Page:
Dr. William G.H. Ives was awarded the 1999 Western Forest Insect Work Conference (WFIWC) Founders' Award.
Bill Ives' career began in 1952 as a Research Officer with the Forest Insect Laboratory in Winnipeg, Manitoba. From 1952 to 1967 Ives developed sampling techniques for larch sawfly, conducted life table and population dynamics studies, and analyzed data from experiments and surveys. He was appointed Research Scientist in 1967, and transferred to the Canadian Forest Service in Edmonton, Alberta in 1970 where he served as Section Head for Forest Insect and Disease Survey, Prairies (AB, SK, MN, & NWT). Additional responsibilities for Ives included directing biological control research using viruses and parasitoids against forest tent caterpillar, studying survival of juvenile pine in AB and MN, and preparing an illustrated guide to tree and shrub insects of the prairie provinces (in collaboration with Dr. H.R. Wong).
Ives has authored or coauthored many technical publications and book chapters. With H.R. Wong, he authored Tree and Shrub insects of the prairie provinces, which is widely used in forest entomology curricula of universities, colleges, and government agencies to train students and employees in forest insect identification. Bill Ives was also an Honorary Professor at the University of Manitoba.
Bill Ives' contributions to forest entomology are primarily in the area of research, but as for all good scientists the results of his career have found application in several areas. His greatest contribution was the set of papers leading to the understanding of larch sawfly population dynamics and the subsequent elucidation of the role of Olesicampe benefactor in the control of larch sawfly outbreaks. Larch sawfly is no longer considered a serious pest in northwestern boreal forests because of this work. Ives' work is also one of the few examples of successful classical biological control of a native forest insect.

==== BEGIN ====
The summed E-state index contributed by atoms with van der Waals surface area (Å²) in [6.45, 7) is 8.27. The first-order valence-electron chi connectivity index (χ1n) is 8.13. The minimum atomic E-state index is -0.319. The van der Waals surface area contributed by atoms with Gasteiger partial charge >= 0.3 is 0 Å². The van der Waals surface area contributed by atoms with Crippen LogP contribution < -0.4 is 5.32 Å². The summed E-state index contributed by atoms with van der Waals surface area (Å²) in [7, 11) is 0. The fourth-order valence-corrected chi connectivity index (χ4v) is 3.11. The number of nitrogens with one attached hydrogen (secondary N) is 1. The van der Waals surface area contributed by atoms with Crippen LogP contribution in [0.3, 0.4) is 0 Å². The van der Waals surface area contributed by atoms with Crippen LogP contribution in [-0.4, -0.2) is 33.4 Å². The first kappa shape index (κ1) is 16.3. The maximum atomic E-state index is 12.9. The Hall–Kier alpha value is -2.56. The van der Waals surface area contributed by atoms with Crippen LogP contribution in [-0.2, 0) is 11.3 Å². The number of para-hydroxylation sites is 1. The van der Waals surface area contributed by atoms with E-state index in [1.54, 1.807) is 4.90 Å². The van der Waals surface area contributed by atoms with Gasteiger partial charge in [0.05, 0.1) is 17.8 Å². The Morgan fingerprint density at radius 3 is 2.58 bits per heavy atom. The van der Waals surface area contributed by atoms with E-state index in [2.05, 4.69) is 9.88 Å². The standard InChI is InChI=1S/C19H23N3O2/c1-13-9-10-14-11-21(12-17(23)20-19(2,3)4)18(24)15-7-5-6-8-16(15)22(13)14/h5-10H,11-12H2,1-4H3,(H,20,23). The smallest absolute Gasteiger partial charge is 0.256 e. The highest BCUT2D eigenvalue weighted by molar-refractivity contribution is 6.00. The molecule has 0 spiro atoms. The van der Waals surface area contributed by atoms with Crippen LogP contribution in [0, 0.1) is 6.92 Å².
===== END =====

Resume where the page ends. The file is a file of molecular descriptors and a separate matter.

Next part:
Ives' work as Forest Insect and Disease Survey (FIDS) Head led to the identification of the most serious forest insect problems in northwestern Canada and ultimately resulted in contributions to the first forest pest depletion report for Canada. He also led the analyses of long-term FIDS data on the behaviour of 21 defoliators.
Bill Ives' study on juvenile pine survival is one of the few long-term studies specifically designed to evaluate the relative risk of damage to developing stands by several forest insects. Today information from these studies is the foundation on which decision support systems are being developed to assist managers in forest pest management.
Only people familiar with the entomofauna gained from long experience (over 8 decades between the authors) in the region could have produced a field guide to tree and shrub insects of the prairie provinces that is of the calibre of Ives and Wong's publication. Ives was also the scientific editor of Forest Insect Pests in Canada, an encyclopedic compendium of forest entomology knowledge.
The full impact of the contributions of Bill Ives are still being realized as new concerns, such as climate change and sustainable development issues related to forest health, emerge and we return to the databases developed by his program for baseline information and answers to new questions.
Adapted from the Founders Award nomination packet by Kathy Sheehan, April 2004.